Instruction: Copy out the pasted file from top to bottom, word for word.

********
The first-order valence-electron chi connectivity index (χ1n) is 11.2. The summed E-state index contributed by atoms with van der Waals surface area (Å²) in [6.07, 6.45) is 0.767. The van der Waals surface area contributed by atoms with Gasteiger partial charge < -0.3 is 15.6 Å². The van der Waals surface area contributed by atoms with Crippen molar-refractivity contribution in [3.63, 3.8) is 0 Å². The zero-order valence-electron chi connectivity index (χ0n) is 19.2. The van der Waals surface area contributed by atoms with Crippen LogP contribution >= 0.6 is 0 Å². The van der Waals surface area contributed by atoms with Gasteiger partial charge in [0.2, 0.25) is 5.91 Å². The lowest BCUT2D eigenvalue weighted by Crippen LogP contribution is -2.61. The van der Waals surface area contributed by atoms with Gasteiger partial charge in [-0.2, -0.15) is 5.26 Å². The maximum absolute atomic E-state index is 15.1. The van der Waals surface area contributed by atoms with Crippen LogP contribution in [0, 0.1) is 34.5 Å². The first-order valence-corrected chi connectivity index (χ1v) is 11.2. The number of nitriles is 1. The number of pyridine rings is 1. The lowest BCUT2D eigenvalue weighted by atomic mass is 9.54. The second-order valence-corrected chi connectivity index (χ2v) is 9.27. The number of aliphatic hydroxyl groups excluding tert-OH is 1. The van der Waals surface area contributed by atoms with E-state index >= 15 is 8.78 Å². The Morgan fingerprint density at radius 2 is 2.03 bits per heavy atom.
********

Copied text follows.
The first-order valence-electron chi connectivity index (χ1n) is 11.2. The summed E-state index contributed by atoms with van der Waals surface area (Å²) in [6.07, 6.45) is 0.767. The van der Waals surface area contributed by atoms with Gasteiger partial charge < -0.3 is 15.6 Å². The van der Waals surface area contributed by atoms with Crippen molar-refractivity contribution in [3.63, 3.8) is 0 Å². The zero-order valence-electron chi connectivity index (χ0n) is 19.2. The van der Waals surface area contributed by atoms with Crippen LogP contribution >= 0.6 is 0 Å². The van der Waals surface area contributed by atoms with Gasteiger partial charge in [0.2, 0.25) is 5.91 Å². The lowest BCUT2D eigenvalue weighted by Crippen LogP contribution is -2.61. The van der Waals surface area contributed by atoms with Gasteiger partial charge in [-0.2, -0.15) is 5.26 Å². The maximum absolute atomic E-state index is 15.1. The van der Waals surface area contributed by atoms with Crippen LogP contribution in [0, 0.1) is 34.5 Å². The first-order valence-corrected chi connectivity index (χ1v) is 11.2. The number of nitriles is 1. The number of pyridine rings is 1. The lowest BCUT2D eigenvalue weighted by atomic mass is 9.54. The second-order valence-corrected chi connectivity index (χ2v) is 9.27. The number of aliphatic hydroxyl groups excluding tert-OH is 1. The van der Waals surface area contributed by atoms with E-state index >= 15 is 8.78 Å². The Morgan fingerprint density at radius 2 is 2.03 bits per heavy atom.